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The history of the hair dryer

It is one of those everyday objects that just seems to have always been around. It is far from indispensable, but we are very glad to have it on hand!
The history of the hair dryer
© Moulinex
The history of the hair dryer

However, although it is very handy in its current form, that was not always the case. The hair dryer had to undergo quite a few changes over the years before emerging as the small, lightweight, ergonomic and compact device we all know!

Inspired by the vacuum cleaner

The device whose primary function is to blow hot (or cold) air to accelerate the water evaporation process and effectively dry hair was invented in the late 19th century by French hairdresser and inventor Alexandre-Ferdinand Godefroy. Known as the “séchoir” (dryer) at the time, the device which was halfway between a vacuum cleaner and a hair dryer comprised a sort of long cap connected to a flexible hose that projected hot air from a gas stove onto the wearer’s hair! It was not portable in the least – and it is easy to see why – and was only used in hairdressing salons frequented by a posh and urban clientele.

Birth of the “hot and cold air shower”

Godefroy’s invention inspired many tinkerers to develop drying machines each more bizarre and worrying than the last. In the 1920s, hand dryers comprising a heating element and a fan first began to appear. The first manual electric model was invented in 1926 by an engineer working for the Calor company, Léon Thouillet. It was called the “hot and cold air shower” and it was initially used in healthcare: for applying heat to painful areas and cauterizing wounds. It was also used to heat beds and shoes, to defrost food, to warm up children, and more. 

Portable but so heavy…

The very first portable “dryers” were made from metal and initially fitted with a wooden handle, later replaced with Bakelite. They were very heavy, weighing close to 1 kg, and were difficult to use. Their electrical connections were not always very safe and ended up causing a number of, sometimes fatal, accidents involving overheating and electrocution. The airflow created by the machines was very weak, given their 100-watt capacity – and the women who tested the first models were often exhausted well before their hair had dried!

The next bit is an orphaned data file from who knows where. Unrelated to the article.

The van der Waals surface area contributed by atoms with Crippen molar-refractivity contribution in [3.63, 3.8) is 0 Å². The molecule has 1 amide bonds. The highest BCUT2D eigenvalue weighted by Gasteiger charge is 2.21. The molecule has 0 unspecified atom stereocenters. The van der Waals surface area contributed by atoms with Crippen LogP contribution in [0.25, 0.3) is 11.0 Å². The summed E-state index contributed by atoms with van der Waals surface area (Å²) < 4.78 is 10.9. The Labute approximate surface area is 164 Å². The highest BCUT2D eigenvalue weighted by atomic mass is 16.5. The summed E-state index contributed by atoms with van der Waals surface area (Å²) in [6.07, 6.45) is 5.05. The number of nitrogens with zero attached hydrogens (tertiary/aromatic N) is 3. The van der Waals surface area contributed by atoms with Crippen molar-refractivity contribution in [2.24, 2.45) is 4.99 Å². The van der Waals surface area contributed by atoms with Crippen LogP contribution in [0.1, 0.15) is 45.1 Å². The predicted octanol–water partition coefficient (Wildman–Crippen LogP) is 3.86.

Until the late 50s, the main improvements made to hair dryers focused on increasing its power, and the mechanism itself – a motor driving a blower device and an electrical resistance, so that the air flowing into one side is heated when pushed out the other – did not see any major improvements. Its external appearance, pistol-shaped for easy handling, also remained almost unchanged.

Lightweight, safe and cheerful

The hair dryer took off as a commodity in the 60s, when the metal was substituted for plastic, mainly ABS.

It was made lighter, safer, insulated against heat, more affordable, available in any colour, shape and design. In short, it was made accessible to all and became a common feature in every household.

Some of them have even become collectors’ items, like the model launched by Moulinex in 1968, whose appearance is reminiscent of an electric drill, and whose “Clémentine” version was made in orange, the trendiest Pop colour of the time.

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